Evidence revealed that Edozie Uche Okafor had called a meeting of the Board of Directors to ratify his act of commencing the suit in the name of the Company. This was unable to save the situation as the Supreme Court, per Mary Peter-Odili, JSC, was of the view that:

Nze Edozie Okafor, having been removed by the Appellant’s shareholders as the Chairman of the Board of Directors at the AGM on 9/3/2007 lacked the capacity or locus standi to summon and preside over any subsequent meeting of the Board as Chairman until he had successfully challenged that removal. See Longe v. FBN Ltd (2006) All FWLR (Pt. 313) 46 at 71.

The Appellant had also raised an issue of the impropriety of the appointment of Maribe Okafor as Chairman of the Company, he not being a director of the Company. The Court found and held that, that argument is not sustainable in the light of the provisions of Section 240 (2) of CAMA 1990 which provides that a member can be chosen as Chairman at an Annual General Meeting if no director was present. In the instance case, there was no evidence that a director was present when majority of the Shareholders elected Maribe Okafor as Nze Edozie Okafor voluntarily left the meeting.


We have seen small companies (typically one/two persons companies) run by the founders throughout their lifetime. This reality does not mean that the founders of these companies have acted illegally. It is safe to conclude that attempt to make provisions in the Memorandum and Articles of Association for the position of Chairman/MD/CEO for life should be avoided in the light of the above case.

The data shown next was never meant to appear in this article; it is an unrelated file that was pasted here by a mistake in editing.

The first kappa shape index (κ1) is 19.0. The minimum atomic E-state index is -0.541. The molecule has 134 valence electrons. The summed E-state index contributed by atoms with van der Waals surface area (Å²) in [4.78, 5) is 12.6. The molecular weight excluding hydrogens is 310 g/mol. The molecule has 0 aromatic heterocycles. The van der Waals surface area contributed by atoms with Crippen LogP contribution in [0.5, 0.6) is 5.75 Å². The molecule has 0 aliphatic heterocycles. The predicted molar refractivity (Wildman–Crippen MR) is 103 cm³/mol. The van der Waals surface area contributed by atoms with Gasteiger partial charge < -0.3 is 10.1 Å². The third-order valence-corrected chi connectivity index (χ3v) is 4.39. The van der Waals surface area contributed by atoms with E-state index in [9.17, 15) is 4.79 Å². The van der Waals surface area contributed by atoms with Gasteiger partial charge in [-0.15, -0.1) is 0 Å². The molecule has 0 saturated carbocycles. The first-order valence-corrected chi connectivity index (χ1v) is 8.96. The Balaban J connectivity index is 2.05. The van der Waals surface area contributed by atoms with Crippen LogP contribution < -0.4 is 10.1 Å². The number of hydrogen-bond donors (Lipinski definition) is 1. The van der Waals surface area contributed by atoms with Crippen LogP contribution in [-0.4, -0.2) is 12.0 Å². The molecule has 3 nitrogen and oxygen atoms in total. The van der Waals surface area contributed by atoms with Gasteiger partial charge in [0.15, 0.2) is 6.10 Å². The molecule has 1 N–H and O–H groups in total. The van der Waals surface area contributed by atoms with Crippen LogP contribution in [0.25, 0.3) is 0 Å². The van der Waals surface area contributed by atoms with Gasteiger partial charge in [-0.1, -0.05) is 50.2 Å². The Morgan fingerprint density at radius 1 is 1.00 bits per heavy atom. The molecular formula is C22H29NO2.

We must bear in mind that the separation of the position of board chairman from that of the MD/CEO is consistent with the highest standards of corporate governance best practices approved in 2018 by the Financial Reporting Council of Nigeria (‘FRCN’ or ‘the Council’), pursuant to the powers conferred on the Council by the FRCN Act. The following entities are mandated to comply with the principles provided in the Code:

  1. All public companies whether they are listed or not;
  2. All private companies which are holding companies of public companies or other regulated entities;
  3. All concessioned or privatised companies; and
  4. All regulated private companies being private companies that file returns to any regulatory authority other than the Federal Inland Revenue Services (FIRS) and the CAC.

A number of small businesses may still be in the position where the governance structure revolves around their founders. As the businesses begin to grow and new shareholders admitted, it may become important to also improve on the governance structures of their companies to ensure compliance with applicable laws. 

Stephen Azubuike
Author: Stephen Azubuike
Stephen is a lawyer with expertise in Commercial Dispute Resolution and Technology Law practice. He is a Partner at Infusion Lawyers. He has successfully argued cases from the High Courts of various jurisdictions to the Appellate Courts on behalf of financial institutions, other corporate bodies and multinationals. He has worked with a number of startup tech companies. He tweets @siazubuike.